For those who’ve been a part of the show from the very beginning, working on Game of Thrones has been a decade of their life. “Just saying goodbye to a character that you’ve played for six months of the year for eight years – it’s a skin… it’s a painful skin,” says Bradley. “There’s a lot of trauma there that’s sometimes quite difficult to embody. But when you play them for the last time, and it is the last time, and you’re never going to play them again; it’s a sense of when they say ‘cut’ and you know you’re never going to play them again; it’s just a sense of him slipping away.”
“10 years of anyone’s life is filled to the brim with big moments,” Clarke adds. “And so saying goodbye to the show; saying goodbye to Daenerys is, for me, saying goodbye to a lot of those massive moments. It’s just bittersweet. It’s the single most defining moment thing that has happened to me in my life. It took me from being a child to being an adult. It’s kind of just magic that that’s happened.”
Jacob Anderson, who plays Grey Worm on the show, feels the same way: “You can’t undo this show from your brain. This has been unlike anything that I’ve ever done, in any capacity before. The scale of everything, the craft that goes into making this show is unbelievable. It’s a really difficult thing to comprehend in your brain.” Cunningham adds: “It was the fact that we all kind of knew that it was never going to come along [again]. I mean, everybody felt that. It just felt like a unicorn, like it was the perfect storm of [a] brilliantly written… story, the best crew I’ve ever worked with, and probably ever likely to work with. And it’s all about to be taken off us.”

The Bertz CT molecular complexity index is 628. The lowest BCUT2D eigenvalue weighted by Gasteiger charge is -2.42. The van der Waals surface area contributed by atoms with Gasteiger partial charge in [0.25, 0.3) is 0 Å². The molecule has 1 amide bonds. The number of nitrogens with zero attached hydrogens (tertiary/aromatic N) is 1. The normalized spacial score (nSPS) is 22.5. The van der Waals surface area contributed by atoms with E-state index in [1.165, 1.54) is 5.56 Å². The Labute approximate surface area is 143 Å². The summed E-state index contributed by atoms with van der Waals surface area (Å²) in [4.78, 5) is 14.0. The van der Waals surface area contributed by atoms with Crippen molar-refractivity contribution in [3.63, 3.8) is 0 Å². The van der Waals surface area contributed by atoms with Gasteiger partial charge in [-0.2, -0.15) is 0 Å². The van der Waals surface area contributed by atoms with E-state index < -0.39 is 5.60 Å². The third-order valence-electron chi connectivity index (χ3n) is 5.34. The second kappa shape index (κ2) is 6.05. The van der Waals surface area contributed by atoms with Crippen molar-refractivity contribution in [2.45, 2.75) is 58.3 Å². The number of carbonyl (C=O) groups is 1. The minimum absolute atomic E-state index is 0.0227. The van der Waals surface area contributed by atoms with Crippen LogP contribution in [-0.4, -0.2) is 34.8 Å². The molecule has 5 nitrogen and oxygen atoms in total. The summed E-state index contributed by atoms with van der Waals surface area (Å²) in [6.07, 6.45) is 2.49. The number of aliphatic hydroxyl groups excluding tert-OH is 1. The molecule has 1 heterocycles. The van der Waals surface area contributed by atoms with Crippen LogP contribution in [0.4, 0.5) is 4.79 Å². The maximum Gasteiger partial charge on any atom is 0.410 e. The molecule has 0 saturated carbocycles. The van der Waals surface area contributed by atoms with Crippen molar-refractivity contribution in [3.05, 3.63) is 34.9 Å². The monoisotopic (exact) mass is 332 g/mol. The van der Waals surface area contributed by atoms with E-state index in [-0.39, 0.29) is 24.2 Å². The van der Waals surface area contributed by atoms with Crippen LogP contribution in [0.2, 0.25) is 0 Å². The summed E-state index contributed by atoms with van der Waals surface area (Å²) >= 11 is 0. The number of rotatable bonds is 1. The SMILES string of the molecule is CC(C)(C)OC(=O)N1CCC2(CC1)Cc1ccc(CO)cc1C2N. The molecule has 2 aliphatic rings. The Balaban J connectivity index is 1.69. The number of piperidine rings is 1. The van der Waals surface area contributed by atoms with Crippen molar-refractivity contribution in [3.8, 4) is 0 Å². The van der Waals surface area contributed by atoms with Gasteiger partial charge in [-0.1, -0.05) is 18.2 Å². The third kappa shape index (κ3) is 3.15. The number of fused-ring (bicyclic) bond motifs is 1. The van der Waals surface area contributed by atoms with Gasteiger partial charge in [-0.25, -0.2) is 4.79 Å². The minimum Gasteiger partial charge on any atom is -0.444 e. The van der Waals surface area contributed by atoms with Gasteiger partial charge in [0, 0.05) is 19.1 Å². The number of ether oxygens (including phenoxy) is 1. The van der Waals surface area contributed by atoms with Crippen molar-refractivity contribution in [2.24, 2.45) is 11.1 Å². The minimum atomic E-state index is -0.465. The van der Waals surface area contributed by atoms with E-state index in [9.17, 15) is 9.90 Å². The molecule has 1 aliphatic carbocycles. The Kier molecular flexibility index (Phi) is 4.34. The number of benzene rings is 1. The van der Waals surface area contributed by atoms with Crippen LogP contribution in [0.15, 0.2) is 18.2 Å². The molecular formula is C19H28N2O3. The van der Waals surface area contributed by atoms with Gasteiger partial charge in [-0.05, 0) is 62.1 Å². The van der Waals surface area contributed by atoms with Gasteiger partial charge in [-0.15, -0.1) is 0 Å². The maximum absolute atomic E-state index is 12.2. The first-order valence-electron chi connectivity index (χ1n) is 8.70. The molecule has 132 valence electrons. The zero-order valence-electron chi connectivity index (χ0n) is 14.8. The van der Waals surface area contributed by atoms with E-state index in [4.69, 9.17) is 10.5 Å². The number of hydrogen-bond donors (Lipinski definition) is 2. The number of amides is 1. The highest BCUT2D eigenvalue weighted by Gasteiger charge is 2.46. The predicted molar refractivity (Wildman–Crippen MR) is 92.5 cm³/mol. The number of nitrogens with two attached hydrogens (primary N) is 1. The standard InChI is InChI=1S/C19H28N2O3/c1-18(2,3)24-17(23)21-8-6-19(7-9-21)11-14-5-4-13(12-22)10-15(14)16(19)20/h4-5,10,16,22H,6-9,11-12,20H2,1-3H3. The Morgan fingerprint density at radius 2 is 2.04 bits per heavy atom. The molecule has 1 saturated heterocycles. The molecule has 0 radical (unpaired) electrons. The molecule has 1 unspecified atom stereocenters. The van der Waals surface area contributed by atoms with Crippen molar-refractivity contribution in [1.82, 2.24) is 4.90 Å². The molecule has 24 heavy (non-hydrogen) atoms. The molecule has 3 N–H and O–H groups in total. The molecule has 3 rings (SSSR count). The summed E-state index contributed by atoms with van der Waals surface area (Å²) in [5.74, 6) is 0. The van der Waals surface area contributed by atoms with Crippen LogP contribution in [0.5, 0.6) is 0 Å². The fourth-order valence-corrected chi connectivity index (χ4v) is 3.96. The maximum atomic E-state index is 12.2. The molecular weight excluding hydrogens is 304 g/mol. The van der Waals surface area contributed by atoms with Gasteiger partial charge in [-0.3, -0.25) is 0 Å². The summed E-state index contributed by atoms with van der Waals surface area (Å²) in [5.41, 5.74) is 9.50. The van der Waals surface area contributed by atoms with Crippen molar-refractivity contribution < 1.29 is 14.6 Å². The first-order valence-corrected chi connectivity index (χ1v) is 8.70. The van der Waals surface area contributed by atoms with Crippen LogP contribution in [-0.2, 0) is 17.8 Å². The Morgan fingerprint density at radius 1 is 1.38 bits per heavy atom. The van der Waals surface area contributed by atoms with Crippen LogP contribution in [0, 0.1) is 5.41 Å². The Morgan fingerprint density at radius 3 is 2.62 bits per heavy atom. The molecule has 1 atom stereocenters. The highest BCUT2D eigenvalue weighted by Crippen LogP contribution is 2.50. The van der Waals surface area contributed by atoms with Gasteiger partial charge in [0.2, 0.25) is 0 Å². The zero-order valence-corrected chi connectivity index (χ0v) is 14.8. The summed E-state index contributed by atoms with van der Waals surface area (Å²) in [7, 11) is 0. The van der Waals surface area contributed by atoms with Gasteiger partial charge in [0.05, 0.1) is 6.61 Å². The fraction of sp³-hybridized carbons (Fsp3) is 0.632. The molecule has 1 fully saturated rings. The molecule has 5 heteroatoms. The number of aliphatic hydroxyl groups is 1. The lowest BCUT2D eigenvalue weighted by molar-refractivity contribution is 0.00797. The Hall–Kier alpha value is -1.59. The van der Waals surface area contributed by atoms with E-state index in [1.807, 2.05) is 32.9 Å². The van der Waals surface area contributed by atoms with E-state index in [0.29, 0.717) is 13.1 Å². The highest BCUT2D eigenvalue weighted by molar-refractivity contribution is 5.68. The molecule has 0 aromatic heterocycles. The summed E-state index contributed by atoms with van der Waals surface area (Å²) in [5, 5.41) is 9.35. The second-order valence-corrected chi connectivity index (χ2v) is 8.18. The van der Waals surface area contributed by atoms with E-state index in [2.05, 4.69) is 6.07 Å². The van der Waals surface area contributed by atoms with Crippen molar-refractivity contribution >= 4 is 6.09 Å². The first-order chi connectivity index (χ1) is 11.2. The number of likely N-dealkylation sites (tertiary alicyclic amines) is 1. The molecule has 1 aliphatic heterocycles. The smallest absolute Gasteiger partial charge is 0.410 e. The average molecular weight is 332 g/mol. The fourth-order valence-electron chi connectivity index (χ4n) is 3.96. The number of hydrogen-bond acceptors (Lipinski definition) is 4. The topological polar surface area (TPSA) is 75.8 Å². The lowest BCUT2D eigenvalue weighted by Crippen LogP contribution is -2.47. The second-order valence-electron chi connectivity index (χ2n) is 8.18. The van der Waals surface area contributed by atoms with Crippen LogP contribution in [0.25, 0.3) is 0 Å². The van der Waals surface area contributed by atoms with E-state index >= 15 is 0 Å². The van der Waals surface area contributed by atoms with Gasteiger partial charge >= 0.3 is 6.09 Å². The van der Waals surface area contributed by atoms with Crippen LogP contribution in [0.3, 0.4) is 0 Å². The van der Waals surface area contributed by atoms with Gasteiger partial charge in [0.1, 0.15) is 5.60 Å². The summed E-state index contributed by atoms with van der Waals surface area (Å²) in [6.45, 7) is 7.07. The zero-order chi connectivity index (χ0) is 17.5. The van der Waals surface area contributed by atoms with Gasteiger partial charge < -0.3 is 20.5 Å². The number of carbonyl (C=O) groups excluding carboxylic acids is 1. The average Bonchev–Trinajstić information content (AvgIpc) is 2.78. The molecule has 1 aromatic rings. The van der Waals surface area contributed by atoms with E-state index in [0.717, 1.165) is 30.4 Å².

When it came to actually making the final season of Game of Thrones, the cast was in for a tough ride. Benioff and Weiss went big for the final season with a reported $90 million budget from HBO and a battle sequence “intend[ed] to be the biggest in television history," according to Vladimir Furdik, who plays The Night King. But it’s clear everyone on the cast and crew trusted the showrunners implicitly, especially after that infamous table reading...
“They got us all together, and we sat down, and we read through them. It was hugely emotional for us all. It was very strange,” says Cunningham. “I remember Kit Harrington outside the table read, as we were going in. I remember him going, ‘I haven’t read it. I haven’t read it’,” says McCann. “I was thinking, ‘You’re talking… There’s no way. You’ve had the script for two days now. You’re saying you haven’t read one script? That’s bullshit.’”
And then other people went, ‘I haven’t read it as well’. And then suddenly, there are all sorts of things going on, and people are getting all emotional. I’m like, ‘Bloody hell, I’m glad I read this because I knew it was coming.’”
“I mean, we all freaked out when we read the scripts,” adds Sophie Turner, who plays Sansa Stark. Gwendoline Christie, who’s played Brienne of Tarth from season 2 onwards, adds: “I cried [laughs]. I cried. I went up to Dan Weiss and went: [sobs loudly] [laughs] – just to say thank you. And just sobbed. Just sobbed.” Despite how emotional everyone felt about the end of the show, they all agreed Benioff and Weiss had outdone themselves. “It was a 10-minute standing ovation, just looking at David and Dan, and going, ‘Wow. Thank you.’ I don’t know how they’ve done it,” admits McCann.